Exonerated of Murder, Chicagoan's First Vote for President


Chicago Huff Post

Tuesday, Nov. 6

The ring tone on his cell phone blared the '60s hit, "Hold On, I'm Comin'." Recognizing his girlfriend's number, Eric Caine anxiously took the call.

"It's OK," Tina reassured him. "You're on the voter rolls."

Caine breathed a sigh of relief. Having been denied the right to vote for 25 years, he had asked Tina to check for his name when she went to the polls this morning. After everything he had been through, something else was bound to go wrong.

In 1987, Caine had cast his first vote from the Cook County jail, where he was awaiting trial for a double murder he did not commit. Caine proudly voted for Harold Washington, Chicago's first black mayor who was running for a second term.

Washington won. Caine did not. A jury convicted him based on a confession he had made to cops working under the command of Jon Burge, the notorious South Side lieutenant responsible for the torture of more than 100 suspects in the 1980s. Caine's lawyer argued that Burge's men had thrown his client down a flight of stairs and beaten him so badly that his eardrum ruptured. But the jury believed the cops, and Caine was sentenced to life.

Six presidential elections later, Caine was still behind bars when lawyers with the Exoneration Project convinced special prosecutors and a judge to order a new trial. Since there was no evidence against Caine besides the tortured confession, he was finally freed in 2011 -- on the same day that Burge went to prison for perjury and obstruction of justice in the police torture scandal.

After his release, Caine failed at first to convince a Cook County judge to issue a certificate of innocence, a prerequisite for getting state compensation for his 25 lost years. He ultimately prevailed, receiving the amount allowed under Illinois law -- $199,150, roughly $8,000 for each year of unjust imprisonment.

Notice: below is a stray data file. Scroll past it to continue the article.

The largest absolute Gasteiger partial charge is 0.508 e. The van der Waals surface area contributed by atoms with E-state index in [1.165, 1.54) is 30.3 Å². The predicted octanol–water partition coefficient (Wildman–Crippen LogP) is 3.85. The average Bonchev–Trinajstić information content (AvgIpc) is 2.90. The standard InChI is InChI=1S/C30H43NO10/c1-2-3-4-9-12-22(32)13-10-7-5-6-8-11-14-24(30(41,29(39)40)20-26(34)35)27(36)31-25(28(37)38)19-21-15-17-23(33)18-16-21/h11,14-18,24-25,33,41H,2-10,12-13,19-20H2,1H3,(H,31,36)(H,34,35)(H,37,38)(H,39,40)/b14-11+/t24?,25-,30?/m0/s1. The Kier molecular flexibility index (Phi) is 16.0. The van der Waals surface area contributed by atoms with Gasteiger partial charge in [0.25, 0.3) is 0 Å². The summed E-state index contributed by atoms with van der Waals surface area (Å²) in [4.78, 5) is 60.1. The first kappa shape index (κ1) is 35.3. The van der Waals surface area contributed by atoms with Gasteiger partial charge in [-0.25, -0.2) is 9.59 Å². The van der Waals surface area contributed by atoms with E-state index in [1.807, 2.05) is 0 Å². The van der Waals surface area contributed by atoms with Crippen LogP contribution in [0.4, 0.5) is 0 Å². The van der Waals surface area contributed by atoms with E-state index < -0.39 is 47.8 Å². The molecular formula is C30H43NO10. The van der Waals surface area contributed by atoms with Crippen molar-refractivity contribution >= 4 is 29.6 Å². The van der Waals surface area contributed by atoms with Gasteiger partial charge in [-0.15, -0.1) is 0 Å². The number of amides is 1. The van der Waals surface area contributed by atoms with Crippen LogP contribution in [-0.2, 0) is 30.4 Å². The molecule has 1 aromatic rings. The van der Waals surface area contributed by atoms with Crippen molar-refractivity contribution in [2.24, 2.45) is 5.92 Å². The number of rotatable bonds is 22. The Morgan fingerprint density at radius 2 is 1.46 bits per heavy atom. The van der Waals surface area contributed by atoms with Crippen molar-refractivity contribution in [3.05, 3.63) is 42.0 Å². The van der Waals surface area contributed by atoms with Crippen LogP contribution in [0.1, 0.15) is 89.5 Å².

Yesterday, another judge expunged the murder conviction from his record. At age 47, Caine was ready to take the next step to reclaiming his life by exercising his right to vote.

A few minutes after 2 p.m., Caine headed to his polling place at Dominican College in west suburban River Forest. Thanks to Tina's advance work, the election judges were expecting him. A young blonde-haired woman greeted Caine, asking him to sign the voter registry. Tears welled as he scrawled his name on a document that had long been denied his African-American ancestors.

Now he was faced with a choice: paper or electronic ballot. "Paper please," he said. Keep it simple and stick with what he knew, Caine figured. Besides, he was more confident that the paper ballot would be counted. Who knows what will happen to votes cast on a computer touch screen? "I didn't want a Bush-Gore thing going on," he later said.

Inside the voting booth, the choice was equally clear. Caine's eyes scanned the ballot until he saw the name of the candidate he had long dreamed about voting for: Barack Obama. Caine's mind flashed to his years in prison, where he had participated in debates with other inmates about presidential elections. "The one thing we all agreed on was that this country would never elect a black president," he recalled. "But here we are."

He took a moment to study Obama's name, as if to be sure it was real. "Oh, man," he whispered. "This is history. Re-electing a black president. I'm personally involved in making history," he said repeatedly to himself. He carefully took the black marker he had been given by the election judge and slowly connected the broken arrow that led to Obama's name. He checked and double-checked to be sure he had done it right.

Then he quickly voted for other candidates and, his hand shaking, handed the ballot to an African-American election judge. "Excuse me. I'm kind of nervous," Caine told her, explaining some of the painful events that had led to this day. "But I didn't miss out on it," he added with a measure of disbelief. "Congratulations," she replied with a broad smile.

Caine firmly pressed the "I voted!" sticker above the pocket of his navy blue shirt and left the polling place, oblivious to the blustery wind and rain on this early November day.

"I feel brand new," he said. "I feel free."

On the way home, he stopped at a gas station to buy a lottery ticket. "This is my lucky day," he explained. Asked if he could choose between winning the lottery and an Obama victory, he said: "That's easy. Obama. This election is about my people, not just me."

At 10:15 p.m., the music on Eric Caine's phone rang out again. Ohio had just given Obama the election, and Caine's tears of joy flowed freely. More than half a lifetime ago, he had helped to re-elect Harold Washington, and now he had done the same for Barack Obama.

The "I voted!" sticker was still pressed tightly to his broad chest. No one would ever take that from him.